This past Saturday night was yet another track laid on the record that is Louisiana’s music scene. Baton Rouge’s very own Minos the Saint, who has been carefully crafting its style over the past few years of performing live, was finally able to bottle that sound in the form of their full-length debut album Awake and Dream, which had its official release on Saturday at Varsity Theatre. The band also took to the stage in celebration, playing each of the 12 released songs, along with some unreleased material as well.
“It’s been a long time coming,” said Ben Herrington (keyboards, accordion and trombone) in the days before the big event. And so it has been. Songs the band has been playing live for years can finally be captured by fans outside of those performances.
In a way, it’s those fans that have caused this album to exist in the first place. Funded by Kickstarter, the band was able to meet the ambitious goal of $10,000 to cover the costs of recording in the River City studios at PreSonus.
“Just to reach that was something we were really appreciative of,” said Herrington, “It reinforced the connection between us and the people that enjoy our music. In a way, it gave people ownership in the project. It felt like they were a part of it.”
For a band that is known for its spontaneity, improvisations and for playing sometimes drastically different versions of the same song, the album does a great job of capturing the best arrangements of each individual song. It is very much an honest snapshot of the band.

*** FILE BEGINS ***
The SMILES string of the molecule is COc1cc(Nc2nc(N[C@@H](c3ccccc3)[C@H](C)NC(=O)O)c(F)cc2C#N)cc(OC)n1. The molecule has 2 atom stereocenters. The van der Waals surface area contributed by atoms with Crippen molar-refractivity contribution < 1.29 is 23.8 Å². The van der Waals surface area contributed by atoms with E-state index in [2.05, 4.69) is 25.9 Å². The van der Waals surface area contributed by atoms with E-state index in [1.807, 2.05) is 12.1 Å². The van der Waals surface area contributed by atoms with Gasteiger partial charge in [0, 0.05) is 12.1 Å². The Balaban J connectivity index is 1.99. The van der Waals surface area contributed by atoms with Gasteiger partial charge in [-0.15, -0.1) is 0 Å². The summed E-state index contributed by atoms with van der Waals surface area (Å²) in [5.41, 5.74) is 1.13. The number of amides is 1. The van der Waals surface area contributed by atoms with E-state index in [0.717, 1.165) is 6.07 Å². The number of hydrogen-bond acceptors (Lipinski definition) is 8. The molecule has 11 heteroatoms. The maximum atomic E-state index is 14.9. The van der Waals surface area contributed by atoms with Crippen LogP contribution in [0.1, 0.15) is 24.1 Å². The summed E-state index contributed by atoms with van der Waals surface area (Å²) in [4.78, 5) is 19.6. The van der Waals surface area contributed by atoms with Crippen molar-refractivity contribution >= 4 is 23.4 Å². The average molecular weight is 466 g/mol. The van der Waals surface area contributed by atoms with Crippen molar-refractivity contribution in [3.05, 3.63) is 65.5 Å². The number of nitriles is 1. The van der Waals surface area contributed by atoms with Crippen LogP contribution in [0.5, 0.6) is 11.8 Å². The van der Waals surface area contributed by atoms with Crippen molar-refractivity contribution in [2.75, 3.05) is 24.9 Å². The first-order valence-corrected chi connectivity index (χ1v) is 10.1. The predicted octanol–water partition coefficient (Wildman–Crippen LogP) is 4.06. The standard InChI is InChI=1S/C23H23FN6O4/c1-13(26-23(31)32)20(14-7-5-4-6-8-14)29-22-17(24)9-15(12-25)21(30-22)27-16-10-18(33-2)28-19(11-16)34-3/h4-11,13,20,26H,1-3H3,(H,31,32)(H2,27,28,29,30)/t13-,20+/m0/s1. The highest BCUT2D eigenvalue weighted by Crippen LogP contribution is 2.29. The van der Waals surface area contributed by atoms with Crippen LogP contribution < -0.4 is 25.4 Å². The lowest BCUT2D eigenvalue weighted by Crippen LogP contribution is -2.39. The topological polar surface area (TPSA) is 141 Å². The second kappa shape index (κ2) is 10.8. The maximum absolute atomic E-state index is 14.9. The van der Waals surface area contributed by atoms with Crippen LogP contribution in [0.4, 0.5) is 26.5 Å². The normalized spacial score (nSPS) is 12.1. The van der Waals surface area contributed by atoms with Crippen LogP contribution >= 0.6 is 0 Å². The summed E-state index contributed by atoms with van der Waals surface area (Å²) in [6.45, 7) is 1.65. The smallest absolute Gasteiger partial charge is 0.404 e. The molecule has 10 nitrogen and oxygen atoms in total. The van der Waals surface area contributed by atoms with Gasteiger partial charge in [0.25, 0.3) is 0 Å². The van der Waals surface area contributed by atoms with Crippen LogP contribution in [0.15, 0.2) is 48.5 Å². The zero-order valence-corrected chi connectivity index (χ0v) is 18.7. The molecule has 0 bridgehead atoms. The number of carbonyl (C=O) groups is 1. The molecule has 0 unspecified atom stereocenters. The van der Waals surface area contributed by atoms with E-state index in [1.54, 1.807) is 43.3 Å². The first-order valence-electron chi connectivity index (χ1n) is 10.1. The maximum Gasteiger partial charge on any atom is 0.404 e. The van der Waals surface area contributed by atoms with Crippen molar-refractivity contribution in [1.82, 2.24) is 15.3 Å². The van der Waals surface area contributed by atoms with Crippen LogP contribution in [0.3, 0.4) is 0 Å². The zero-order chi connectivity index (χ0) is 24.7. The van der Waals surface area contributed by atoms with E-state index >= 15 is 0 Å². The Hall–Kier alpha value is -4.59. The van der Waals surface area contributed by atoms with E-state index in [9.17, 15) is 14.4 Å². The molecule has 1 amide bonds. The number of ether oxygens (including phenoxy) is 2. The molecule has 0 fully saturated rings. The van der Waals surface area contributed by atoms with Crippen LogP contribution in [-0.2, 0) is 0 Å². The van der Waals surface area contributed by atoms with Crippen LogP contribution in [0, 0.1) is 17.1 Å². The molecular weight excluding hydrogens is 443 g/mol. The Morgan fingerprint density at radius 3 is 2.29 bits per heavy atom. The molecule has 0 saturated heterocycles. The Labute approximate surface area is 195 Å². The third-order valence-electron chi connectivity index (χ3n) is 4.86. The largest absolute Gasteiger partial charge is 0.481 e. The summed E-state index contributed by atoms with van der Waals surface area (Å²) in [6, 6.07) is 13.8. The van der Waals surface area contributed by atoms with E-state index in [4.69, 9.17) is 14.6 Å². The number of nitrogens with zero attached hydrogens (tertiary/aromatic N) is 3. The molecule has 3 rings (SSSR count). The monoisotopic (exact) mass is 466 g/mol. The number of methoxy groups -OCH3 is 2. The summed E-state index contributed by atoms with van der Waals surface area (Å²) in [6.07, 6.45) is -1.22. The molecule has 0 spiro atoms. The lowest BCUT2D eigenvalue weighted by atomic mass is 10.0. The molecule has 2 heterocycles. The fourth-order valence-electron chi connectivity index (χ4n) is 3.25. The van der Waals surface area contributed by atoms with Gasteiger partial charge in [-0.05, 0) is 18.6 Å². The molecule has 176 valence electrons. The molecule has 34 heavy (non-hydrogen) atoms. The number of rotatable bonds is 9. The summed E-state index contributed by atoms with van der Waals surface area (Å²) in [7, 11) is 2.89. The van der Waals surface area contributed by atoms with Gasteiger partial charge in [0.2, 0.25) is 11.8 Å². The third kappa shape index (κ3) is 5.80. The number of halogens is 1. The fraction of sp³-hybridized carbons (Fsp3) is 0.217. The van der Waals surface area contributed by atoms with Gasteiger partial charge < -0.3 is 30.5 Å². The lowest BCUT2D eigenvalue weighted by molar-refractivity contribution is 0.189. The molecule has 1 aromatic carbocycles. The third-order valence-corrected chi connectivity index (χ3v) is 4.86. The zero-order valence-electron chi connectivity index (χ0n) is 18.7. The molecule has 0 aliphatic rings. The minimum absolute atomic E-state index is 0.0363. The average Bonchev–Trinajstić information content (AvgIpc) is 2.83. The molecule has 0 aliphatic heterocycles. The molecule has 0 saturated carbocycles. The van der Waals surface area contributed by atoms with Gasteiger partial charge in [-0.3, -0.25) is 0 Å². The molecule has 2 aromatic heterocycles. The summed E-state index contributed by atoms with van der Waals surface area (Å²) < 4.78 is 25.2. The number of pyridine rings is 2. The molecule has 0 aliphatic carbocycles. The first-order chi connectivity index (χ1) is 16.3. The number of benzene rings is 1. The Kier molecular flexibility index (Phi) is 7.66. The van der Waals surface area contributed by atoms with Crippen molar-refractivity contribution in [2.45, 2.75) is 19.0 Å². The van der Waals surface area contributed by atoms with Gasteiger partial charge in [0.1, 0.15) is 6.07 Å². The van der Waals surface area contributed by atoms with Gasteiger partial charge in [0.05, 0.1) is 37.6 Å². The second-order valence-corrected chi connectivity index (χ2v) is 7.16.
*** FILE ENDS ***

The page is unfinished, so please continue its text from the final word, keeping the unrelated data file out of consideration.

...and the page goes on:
And yet, who they are can be difficult to put into words. The album’s title track “Awake and Dream” falls into a realm somewhere in between Americana and something slightly reminiscent of Dave Matthew’s Band. Other tracks, “Just Like New York” for example, blend Eastern European styles with an almost Zydeco feel; and with great success, considering the accordion and classical guitar are prevalent in both genres.
Seeing Minos the Saint perform these songs live on Saturday was a welcomed treat. Even more, the band was joined by their five piece brass section, which can easily be considered the linchpin of a handful of their songs. Singer Peter Simon delivered the lyrics of each song in a way that was almost conversational in tone, inviting the audience to lean in and hang onto each word. Herrington, considerably the band’s “secret weapon,” did his usual dance between playing the accordion, keyboard and trombone, sometimes all within the same song.
Minos was not the only band onstage Saturday evening, nor was it the only one with an interesting style. Humble Kind, also having local roots, warmed up the audience with their striking four part harmonies in the same vein as The Eagles and Old Crow Medicine Show. With their electric guitar harmonies, multiple lead singers and blues-y keyboard solos, they dabbled on both sides of the fence that separates country and rock-n-roll. Each player brings their own style to the band, and it will be interesting watching each of those pieces settle into place as they find their voice in the coming years. Humble Kind is also in the process of recording an album themselves.
In order to get a more accurate idea of the unique sound of Minos the Saint, their new album “Awake and Dream” can be purchased online at cdbaby.com, through iTunes, as well as Spotify. Physical copies and vinyl copies can be found in local music stores.